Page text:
The Mackinac Center for Public Policy received numerous death threats and bomb threats in the aftermath of national publicity about a Freedom of Information Act request it sent to three public universities.
The messages were left on the Center's voice mail Thursday night and early Friday morning, but it is unclear at this point if one or two women were responsible for the threats.
Mackinac Center President Joseph Lehman said the Mackinac Center has contacted law enforcement about the threats.
“We, along with the authorities, are doing everything necessary to protect ourselves,” Lehman said. “No threats will prevent us from showing the public how universities spend tax dollars.”
There were five messages left containing death or bomb threats. Four of them appear to be from the same caller. A fifth message was from a woman who left a death threat and, unlike the previous caller, left her name and indicated she lived in a neighboring state. It was unclear if the second caller was the same as the first caller.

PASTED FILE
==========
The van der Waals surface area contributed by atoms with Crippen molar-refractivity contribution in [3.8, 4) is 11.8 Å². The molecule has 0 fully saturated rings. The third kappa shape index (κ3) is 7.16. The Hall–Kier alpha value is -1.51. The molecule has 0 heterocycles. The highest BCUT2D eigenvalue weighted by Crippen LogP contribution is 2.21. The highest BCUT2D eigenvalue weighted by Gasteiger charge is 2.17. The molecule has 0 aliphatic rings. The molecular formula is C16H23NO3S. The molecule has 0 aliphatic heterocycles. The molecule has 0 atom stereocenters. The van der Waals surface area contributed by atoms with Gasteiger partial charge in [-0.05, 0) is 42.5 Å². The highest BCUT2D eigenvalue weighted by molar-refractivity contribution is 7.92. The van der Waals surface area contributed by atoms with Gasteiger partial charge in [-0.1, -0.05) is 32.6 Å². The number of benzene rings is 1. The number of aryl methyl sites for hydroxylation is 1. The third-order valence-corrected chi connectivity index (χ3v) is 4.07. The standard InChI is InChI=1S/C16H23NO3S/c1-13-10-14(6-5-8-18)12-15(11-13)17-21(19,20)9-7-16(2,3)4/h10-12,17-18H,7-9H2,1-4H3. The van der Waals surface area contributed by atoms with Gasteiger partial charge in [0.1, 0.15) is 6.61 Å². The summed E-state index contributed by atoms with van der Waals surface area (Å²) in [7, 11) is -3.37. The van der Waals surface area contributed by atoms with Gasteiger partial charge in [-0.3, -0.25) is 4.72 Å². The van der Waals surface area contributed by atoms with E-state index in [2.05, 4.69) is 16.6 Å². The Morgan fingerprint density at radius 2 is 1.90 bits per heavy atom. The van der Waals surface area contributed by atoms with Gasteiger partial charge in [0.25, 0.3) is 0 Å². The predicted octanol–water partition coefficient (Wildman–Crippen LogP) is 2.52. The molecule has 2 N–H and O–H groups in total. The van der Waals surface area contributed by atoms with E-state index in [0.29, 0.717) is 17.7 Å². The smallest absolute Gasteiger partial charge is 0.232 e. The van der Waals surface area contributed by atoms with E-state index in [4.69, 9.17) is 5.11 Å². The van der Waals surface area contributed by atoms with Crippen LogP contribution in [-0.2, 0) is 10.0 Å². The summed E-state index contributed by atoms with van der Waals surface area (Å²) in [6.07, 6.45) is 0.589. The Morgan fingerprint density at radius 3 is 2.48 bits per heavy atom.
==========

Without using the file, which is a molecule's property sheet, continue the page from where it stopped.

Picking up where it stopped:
In one message, a female voice said: “Scotty Walker is dead. So are you. We know where you live.” The woman then recited the Mackinac Center’s address and said, “We are coming up to destroy you.”
In another message, a female who left her name said: “You are on Main Street. You are the first place to be bombed.”
In another message, a female voice said: “We are going to destroy everybody. We are going to destroy all of you. All of you die. Midland, Michigan. Get ready. We are going to destroy all of you.”
The Mackinac Center for Public Policy has been in the spotlight after some national news organizations reported that the Midland-based think tank submitted a FOIA request to Wayne State University, Michigan State University and the University of Michigan. The FOIA asked for specific emails from professors in the labor studies departments that referenced Wisconsin collective bargaining, Wisconsin Gov. Scott Walker or MSNBC talk show personality Rachel Maddow. Maddow had made comments on her show critical of Michigan Gov. Rick Snyder’s emergency financial manager act.